Economy is an important part of the UPSC prelims and mains exams; this series titled ‘Economy This Week’ has been initiated to address the need to read and analyse economic articles in various business-related newspapers. The round-up of the Economy/Business section news for 18th May to 31st May 2020 is given below. Business news is essential for IAS exam preparation.
ETW 18 May – 31 May 2020:- Download PDF Here
Watch the video lecture of the business news roundup (18th May to 31st May 2020) below:
TABLE OF CONTENTS
1. Returning to a sustainable debt trajectory a big challenge (LM 22/5/20) 2. Govt to create platform to map skilled workers (LM 22/5/20) 3. Govt caps airfares for 3 months (LM 22/5/20) 4. Oil price pickle (TH 27/5/20) 5. How India can become self reliant (TH 27/5/20)
- Returning to a sustainable debt trajectory will be a challenge for both the centre and the state in the medium term as both have substantially increased their borrowings.
- In order to keep the debt manageable, there has to be a high growth trajectory in the medium term.
- The committee has noted that because of the situation caused by the pandemic, both centre and states have been forced to borrow more from the market. In addition to this, there has been a downward pressure on the economic activity which would be affecting debt to GDP ratio.
- The commission had earlier recommended a debt to GDP ratio of 40% and 20% for the centre and states respectively and now is in the process of redrawing this.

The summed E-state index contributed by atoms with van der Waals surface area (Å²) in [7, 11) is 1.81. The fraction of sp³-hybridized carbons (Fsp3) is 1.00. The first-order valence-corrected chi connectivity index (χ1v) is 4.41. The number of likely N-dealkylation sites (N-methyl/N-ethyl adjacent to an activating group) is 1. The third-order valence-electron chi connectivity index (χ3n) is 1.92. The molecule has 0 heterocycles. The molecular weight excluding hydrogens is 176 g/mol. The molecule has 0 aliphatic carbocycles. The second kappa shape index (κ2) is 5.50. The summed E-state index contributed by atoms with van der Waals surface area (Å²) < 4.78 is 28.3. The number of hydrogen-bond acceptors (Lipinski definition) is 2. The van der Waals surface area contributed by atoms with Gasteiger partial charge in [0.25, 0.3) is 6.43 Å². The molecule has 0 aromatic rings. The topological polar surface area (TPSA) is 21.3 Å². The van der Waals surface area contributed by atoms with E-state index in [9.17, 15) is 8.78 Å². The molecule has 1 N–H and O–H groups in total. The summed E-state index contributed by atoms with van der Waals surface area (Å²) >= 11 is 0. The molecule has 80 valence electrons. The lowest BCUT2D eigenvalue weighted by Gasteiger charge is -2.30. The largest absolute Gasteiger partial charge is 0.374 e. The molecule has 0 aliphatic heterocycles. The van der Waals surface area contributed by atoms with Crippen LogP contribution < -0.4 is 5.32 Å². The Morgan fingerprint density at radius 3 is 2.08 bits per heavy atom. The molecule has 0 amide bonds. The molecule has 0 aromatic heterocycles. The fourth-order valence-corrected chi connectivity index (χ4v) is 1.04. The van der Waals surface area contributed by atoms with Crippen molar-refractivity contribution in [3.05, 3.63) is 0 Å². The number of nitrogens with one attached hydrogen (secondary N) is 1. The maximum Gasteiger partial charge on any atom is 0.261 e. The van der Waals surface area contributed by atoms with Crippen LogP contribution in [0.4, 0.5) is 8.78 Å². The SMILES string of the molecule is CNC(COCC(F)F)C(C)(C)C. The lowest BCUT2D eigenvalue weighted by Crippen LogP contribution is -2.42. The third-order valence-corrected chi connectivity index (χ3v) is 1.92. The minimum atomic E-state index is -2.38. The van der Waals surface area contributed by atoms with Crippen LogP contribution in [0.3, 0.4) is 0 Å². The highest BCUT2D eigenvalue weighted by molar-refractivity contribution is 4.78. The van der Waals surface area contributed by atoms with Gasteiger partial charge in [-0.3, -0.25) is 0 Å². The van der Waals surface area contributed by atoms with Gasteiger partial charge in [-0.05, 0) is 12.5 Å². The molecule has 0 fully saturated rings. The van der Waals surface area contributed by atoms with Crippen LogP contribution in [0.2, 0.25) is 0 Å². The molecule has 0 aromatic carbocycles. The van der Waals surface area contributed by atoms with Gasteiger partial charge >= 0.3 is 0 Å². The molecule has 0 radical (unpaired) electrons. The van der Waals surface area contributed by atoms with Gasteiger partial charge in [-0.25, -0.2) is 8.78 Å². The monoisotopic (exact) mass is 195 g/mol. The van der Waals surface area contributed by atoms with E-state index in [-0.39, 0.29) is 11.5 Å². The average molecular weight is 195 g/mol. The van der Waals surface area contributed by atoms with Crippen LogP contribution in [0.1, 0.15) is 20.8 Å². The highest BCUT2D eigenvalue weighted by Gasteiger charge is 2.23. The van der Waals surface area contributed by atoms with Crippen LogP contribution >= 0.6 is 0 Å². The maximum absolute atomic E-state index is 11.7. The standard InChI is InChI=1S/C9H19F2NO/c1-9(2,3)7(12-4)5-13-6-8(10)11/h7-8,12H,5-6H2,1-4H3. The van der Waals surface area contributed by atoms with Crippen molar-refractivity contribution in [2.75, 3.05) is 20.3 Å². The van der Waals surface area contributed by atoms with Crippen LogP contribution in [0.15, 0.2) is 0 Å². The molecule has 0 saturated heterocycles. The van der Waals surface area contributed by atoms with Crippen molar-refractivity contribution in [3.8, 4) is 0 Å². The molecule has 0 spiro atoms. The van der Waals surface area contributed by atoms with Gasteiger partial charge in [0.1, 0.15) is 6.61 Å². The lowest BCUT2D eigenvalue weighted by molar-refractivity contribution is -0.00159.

- The commission earlier had set the target for debt which was to be achieved by FY25.
- National Skills Development Corp (implementing body of the Ministry of Skill Development) along with an AI company is working on a new platform to map skilled and certified workers with demand clusters based on industrial requirements.
- It is expected to create an ecosystem which:
- Will reduce the dependency on the migrants.
- Provide opportunities for the workers closer to their homes.
- With the businesses opening up after lockdown there would be a need for skilled workers and this would be addressed under skill mapping.
- Of the total workforce in India of about 500 million, 90% are from the informal or unorganized sector.
- As per industry estimates, the lockdown has impacted 65% of manufacturing, 60% of construction and 53% of services due to the unavailability of workers.
- Skilled professionals can earn 9% more compared to unskilled workers.
- In addition to this, now there will be a demand for re-skilling of migrants as they have returned to their hometowns and would be searching for employment opportunities there itself.
- The portal is expected to be launched by mid-June.
- With migrant workers moving back to their hometowns and having alternative livelihood options available, India might shift from a situation of labour surplus to labour shortage economy.
- Domestic flights will have a cap on fares with upper and lower limits for a period of three months.
- For many months there has been no activity in the sector because of the lockdown imposed by the government, as a result, there has been pent up or repressed demand. The government is concerned that the companies may extort the customers. To prevent this, it has imposed the limits (upper and lower) on fares.
- Government has created seven major fare sections/zones based on the distance and time taken to cover the distance.
- With the capacity falling from 100% to 30% the prices could have skyrocketed.
- 40% of the seats will have to be sold at mid price (average of highest and lowest price levels).
- This is the first time that caps on fares have been imposed for a longer duration. Government usually imposes the caps for a short duration during earthquake, floods, etc.